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From: "John Jardine"
Subject: Re: Limitations of the BC337
Date: Thu, 9 Jan 2003 21:19:39 -0000
NNTP-Posting-Date: 9 Jan 2003 21:05:47 GMT
X-Newsreader: Microsoft Outlook Express 5.00.2615.200
Paul Burridge wrote in message
> I can't seem to get a BC337 to provide any worthwhile voltage gain
> with any signal over about 200Khz. However, the quoted transition
> frequency for this device is 200Mhz. Anyone have any ideas as to what
> the problem might be? Surely I'm not expecting too much of the BC337
> at such a low frequency?
> "What is now proved was once only imagin'd"
> - William Blake, 1793
That 200kHz will be due to, too high a gain, capacitive loading effects,
high source resistance.
At a gain of say 10x, then the BC337 trannie is only capable of a flat
20MHz. A gain of 100 and the trannie can only do a flat 2MHz.
This assumes *no* capacitive loading across the collector resistor and that
the source or driving impedance is *very* low.
Assume your circuit has (say) a gain of x20.
This instantly sets an upper frequency limit (-3dB or 70% gain) of 10MHz.
If your design also has say a 1k collector load with 5pF of stray
capacitance across it, (quite normal) and another 5pf of 10:1 scope probe
capacitance hooked onto the collector, then this will cause a simple RC
low-pass filter, with yet another low-pass break frequency of 1/(2*pi*C*R)
this one is 16MHz.
That's 2 things we have (effects are both running together) that are now
killing the HF gain off.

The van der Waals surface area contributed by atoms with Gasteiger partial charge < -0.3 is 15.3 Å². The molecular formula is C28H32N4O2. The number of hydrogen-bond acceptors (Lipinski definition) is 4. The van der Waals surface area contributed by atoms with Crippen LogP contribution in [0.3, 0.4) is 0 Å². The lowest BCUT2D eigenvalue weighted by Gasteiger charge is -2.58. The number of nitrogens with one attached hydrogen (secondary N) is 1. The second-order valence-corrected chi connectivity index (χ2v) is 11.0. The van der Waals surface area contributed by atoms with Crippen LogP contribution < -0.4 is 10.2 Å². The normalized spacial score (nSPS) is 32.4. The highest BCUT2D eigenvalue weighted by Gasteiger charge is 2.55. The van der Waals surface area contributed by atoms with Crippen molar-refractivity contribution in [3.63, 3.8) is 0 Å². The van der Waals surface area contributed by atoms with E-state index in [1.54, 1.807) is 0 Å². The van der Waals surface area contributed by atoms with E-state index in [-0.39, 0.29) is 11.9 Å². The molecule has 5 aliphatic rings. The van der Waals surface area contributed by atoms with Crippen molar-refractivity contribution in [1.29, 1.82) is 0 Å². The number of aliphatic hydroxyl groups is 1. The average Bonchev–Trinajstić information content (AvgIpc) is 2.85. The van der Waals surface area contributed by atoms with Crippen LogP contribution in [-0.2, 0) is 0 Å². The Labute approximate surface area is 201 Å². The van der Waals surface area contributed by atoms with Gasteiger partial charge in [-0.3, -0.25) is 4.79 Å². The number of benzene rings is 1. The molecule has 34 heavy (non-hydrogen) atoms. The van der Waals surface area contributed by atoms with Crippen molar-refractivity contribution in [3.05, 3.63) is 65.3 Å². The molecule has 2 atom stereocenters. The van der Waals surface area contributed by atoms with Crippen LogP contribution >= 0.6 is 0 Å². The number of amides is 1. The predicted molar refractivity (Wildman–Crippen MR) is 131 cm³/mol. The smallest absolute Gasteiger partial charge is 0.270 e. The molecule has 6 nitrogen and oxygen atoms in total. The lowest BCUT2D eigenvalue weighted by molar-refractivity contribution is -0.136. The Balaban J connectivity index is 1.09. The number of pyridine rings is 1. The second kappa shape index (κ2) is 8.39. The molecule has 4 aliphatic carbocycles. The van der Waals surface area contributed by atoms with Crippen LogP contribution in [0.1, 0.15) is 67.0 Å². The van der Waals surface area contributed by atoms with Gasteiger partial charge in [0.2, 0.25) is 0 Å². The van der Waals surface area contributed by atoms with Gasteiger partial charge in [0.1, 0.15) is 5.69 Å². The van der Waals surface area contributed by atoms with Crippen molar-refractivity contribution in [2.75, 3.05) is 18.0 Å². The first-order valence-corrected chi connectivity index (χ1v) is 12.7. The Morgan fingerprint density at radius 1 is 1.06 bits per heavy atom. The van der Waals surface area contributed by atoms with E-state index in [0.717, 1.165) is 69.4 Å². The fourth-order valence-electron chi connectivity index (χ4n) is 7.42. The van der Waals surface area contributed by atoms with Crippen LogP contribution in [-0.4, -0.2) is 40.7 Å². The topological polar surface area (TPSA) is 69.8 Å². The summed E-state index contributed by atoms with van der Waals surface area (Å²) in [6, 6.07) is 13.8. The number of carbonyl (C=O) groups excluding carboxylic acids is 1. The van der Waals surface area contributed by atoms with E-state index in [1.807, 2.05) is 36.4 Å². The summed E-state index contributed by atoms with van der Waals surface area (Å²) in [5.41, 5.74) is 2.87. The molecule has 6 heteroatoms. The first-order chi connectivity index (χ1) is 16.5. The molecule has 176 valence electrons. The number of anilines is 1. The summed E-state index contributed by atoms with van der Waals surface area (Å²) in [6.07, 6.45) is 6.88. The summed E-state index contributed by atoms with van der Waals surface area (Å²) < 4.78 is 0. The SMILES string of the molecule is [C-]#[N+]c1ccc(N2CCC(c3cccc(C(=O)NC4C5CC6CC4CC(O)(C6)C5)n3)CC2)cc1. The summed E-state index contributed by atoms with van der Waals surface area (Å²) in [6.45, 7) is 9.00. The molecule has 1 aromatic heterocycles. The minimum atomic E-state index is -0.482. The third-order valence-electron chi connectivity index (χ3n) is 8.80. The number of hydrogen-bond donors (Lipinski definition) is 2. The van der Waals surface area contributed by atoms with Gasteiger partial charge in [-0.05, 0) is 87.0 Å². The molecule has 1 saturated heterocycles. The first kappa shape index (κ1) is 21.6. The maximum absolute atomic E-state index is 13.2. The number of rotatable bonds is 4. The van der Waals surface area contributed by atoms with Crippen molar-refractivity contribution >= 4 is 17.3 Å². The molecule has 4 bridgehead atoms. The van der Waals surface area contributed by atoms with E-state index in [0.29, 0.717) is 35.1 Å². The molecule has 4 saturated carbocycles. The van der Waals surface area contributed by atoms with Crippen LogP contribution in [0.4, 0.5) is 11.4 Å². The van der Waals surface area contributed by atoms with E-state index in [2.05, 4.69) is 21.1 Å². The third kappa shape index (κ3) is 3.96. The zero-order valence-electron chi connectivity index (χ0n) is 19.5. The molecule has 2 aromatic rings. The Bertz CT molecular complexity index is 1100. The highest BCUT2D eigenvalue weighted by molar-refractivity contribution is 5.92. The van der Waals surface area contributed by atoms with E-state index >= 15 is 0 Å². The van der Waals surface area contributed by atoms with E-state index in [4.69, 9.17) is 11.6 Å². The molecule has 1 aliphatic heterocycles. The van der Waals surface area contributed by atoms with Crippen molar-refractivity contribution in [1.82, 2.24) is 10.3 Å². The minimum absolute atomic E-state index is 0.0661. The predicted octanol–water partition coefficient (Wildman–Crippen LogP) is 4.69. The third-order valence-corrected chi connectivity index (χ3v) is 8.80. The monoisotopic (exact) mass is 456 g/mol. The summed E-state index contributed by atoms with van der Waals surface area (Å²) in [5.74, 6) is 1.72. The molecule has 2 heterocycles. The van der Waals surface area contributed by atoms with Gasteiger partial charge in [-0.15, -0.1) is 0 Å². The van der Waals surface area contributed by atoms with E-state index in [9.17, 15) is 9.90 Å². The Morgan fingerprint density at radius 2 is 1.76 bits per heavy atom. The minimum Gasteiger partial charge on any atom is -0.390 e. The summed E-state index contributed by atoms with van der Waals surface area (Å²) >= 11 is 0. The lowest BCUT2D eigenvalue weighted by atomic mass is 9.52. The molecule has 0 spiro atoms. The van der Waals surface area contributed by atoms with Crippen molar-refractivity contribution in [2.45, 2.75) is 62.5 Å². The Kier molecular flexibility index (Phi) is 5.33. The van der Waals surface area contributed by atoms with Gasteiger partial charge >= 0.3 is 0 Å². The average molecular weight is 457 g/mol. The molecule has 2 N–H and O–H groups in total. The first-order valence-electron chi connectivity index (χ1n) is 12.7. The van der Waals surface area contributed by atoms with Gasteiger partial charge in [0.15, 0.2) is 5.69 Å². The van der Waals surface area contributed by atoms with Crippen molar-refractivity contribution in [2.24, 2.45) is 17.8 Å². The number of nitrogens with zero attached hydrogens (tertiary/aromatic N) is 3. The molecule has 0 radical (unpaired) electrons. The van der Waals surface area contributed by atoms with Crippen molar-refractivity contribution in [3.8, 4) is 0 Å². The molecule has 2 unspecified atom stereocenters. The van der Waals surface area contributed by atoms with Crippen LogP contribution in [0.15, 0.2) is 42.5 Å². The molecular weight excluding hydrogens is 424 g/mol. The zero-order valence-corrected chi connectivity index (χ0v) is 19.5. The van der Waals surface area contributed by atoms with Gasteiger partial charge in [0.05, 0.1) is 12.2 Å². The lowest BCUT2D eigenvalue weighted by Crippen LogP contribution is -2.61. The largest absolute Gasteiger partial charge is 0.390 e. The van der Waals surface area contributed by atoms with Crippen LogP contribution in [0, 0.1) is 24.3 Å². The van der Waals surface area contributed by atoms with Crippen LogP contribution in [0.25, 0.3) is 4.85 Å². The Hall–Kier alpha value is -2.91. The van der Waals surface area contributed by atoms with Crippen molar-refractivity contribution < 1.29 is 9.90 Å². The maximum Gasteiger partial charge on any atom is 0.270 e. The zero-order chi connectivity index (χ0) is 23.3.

Add a third! called 'Miller effect'.
This is yet another RC low-pass filter. The 'R' in this case is the
source-impedance driving the trannie. The 'C' is the trannie 'base-collector
capacitance' (plus strays) who's combined effect is stepped up by the
trannie gain (the "Miller effect" bit).
Say the actual Cbc+strays is 3pF and that your circuit is being driven from
a 50ohm sine generator. As the trannie gain is 20x then the 3pF of
collector-base capacitance has an effective value of 60pF. Yet again ...
1/(2*pi*R*C) gives the third roll-off at 53MHz.
So ... There are 3 low-pass roll-offs all at work together, 10Mhz, 16MHz and
53MHz. If you're looking at the waveform on a scope, then expect to notice
the response start dropping off in the 3-5MHz area.
In your case the figure is a very low 200kHz!, which implies a designed gain
of (say) x100 with a signal source of 2k7ohms or a gain of x100 with a low
source R but a collector resistor of (say) 4k7 with 170pF of loading, (or
any mixture of these two effects).
This stuff is the magical part of analogue design and to get a decent H.F.
response you need to try a number of tricks/techniques. The easiest is to
keep the gain low and design the collector resistance to be as low as
possible. Keep the source impedance as low as possible. Use 'R.F'
transistors with high Ft's and low collector-base capacitances. Keep the
collector strays and loading capacitances as low as possible.
As an example ... a single 2N2369 trannie with a 100ohm load can run out to
hundreds of MHz at low gains and small strays.
Other (more esoteric) techniques are also available, such as tuning out
stray C's by means of added small inductors and the use of 'shaped'
A HF, wideband, hi-gain ampifier can be a work of art so don't be dismayed
to have to use two transistors at HF when one would be OK at LF.
Also bear in mind that the two transistor 'Cascode' circuit is the best
technique available for wideband HF work. (other than putting the bits on
A Spice circuit can be very useful for this kind of HF stuff, as it saves
the wodge of tedious RC 'what-if' knock-on response calculations that need
to be done, if one small change is made to a single transistor stage.
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